Kabocha is hiding in plain sight, don't mistake it as a simple pumpkin!
by Taylor Hoang
October 28, 2019
We’re now well into October which means Halloween, candies, cooler weather and of course lots of pumpkins. These fall veggies aren’t eaten a whole lot, especially outside of fall and winter but one of our favorite varieties, popular in Asian cuisine, is called Kabocha and also known as Japanese pumpkin.
Like pumpkins and carrots, kabocha (ka-bol-ja) is packed with beta carotene (vitamin A), iron, and vitamin C. It has a fluffy texture and flavor that come across as a mix between sweet potato and pumpkin. The deep green outer skin is thick and durable but becomes soft when cooked and is fully edible, providing lots of fiber and nutrients. While it’s available year-round, kabocha is in season during late summer and fall.
For basics, kabocha can be used in any recipe that calls for butternut or acorn squash but there are also many ways to enjoy it. Roasted, tempura fried, soup, dessert, and even made into a latte – watch out pumpkin spice lattes!
Where to purchase: Kabocha squash are sold at many Asian grocery stores around Seattle and are usually located in large cardboard bins sitting atop wooden pallets. Look for medium sized squash about 12 inches in circumference that has a deep green color skin – yellow bumps are normal. It should feel dense and heavy.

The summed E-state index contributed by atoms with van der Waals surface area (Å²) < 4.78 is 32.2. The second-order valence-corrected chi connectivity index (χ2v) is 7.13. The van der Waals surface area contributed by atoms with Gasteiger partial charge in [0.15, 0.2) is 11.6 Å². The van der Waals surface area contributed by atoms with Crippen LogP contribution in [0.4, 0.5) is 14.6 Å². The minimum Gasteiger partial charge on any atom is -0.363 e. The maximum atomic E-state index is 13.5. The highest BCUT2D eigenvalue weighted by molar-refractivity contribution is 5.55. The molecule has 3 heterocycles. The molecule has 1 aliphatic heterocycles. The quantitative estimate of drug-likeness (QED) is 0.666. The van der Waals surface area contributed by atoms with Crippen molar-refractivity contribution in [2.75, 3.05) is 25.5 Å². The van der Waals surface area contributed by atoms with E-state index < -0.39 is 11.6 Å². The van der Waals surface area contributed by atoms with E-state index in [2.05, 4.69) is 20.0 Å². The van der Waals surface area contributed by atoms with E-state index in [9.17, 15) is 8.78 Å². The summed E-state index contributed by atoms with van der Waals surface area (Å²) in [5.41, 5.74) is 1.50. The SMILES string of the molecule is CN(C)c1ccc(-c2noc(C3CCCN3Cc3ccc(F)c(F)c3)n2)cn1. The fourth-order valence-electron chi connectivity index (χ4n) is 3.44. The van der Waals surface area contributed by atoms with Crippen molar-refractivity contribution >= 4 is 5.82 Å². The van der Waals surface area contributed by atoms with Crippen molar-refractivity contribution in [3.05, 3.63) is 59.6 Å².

Where to taste: Many Asian restaurants serve this unassuming squash as a compliment to their main dish and perhaps you may have tasted it before believing it to be pumpkin as many menus will list it as pumpkin. So if you need an intro on how it’s used in Asian cuisines, these restaurant do great job of incorporating this squash in their menus.
Araya’s Place in the University District
5240 University Way NE Seattle, WA 98105
A family-owned and operated Thai restaurant, providing vegetarian food located on University Way. Araya host a popular lunch buffet and a full service dinner, Monday thru Sunday. Kabocha Squash is prominently featured in their Pumpkin curry cooked with seitan, soft & fried tofu, bell pepper and basil in red curry. A definite must try.
Ten Sushi #35
1207 S Jackson St
It shouldn’t be a surprise that a Japanese restaurant serves Japanese squash in their dishes. However, in most Japanese restaurants kabocha squash is not prominently announced on the menu but is rather hidden among the pile of vegetable and shrimp tempuras. At Ten Sushi #35, kabocha squash is thinly sliced with the skin on and dipped in a light batter and deep fried. The crunchy batter gives enough texture to bring out the full nutty and sweet flavor of the squash. Order the vegetable tempura platter which yields a good mix of fried vegetables and plenty of kabocha squash for dipping.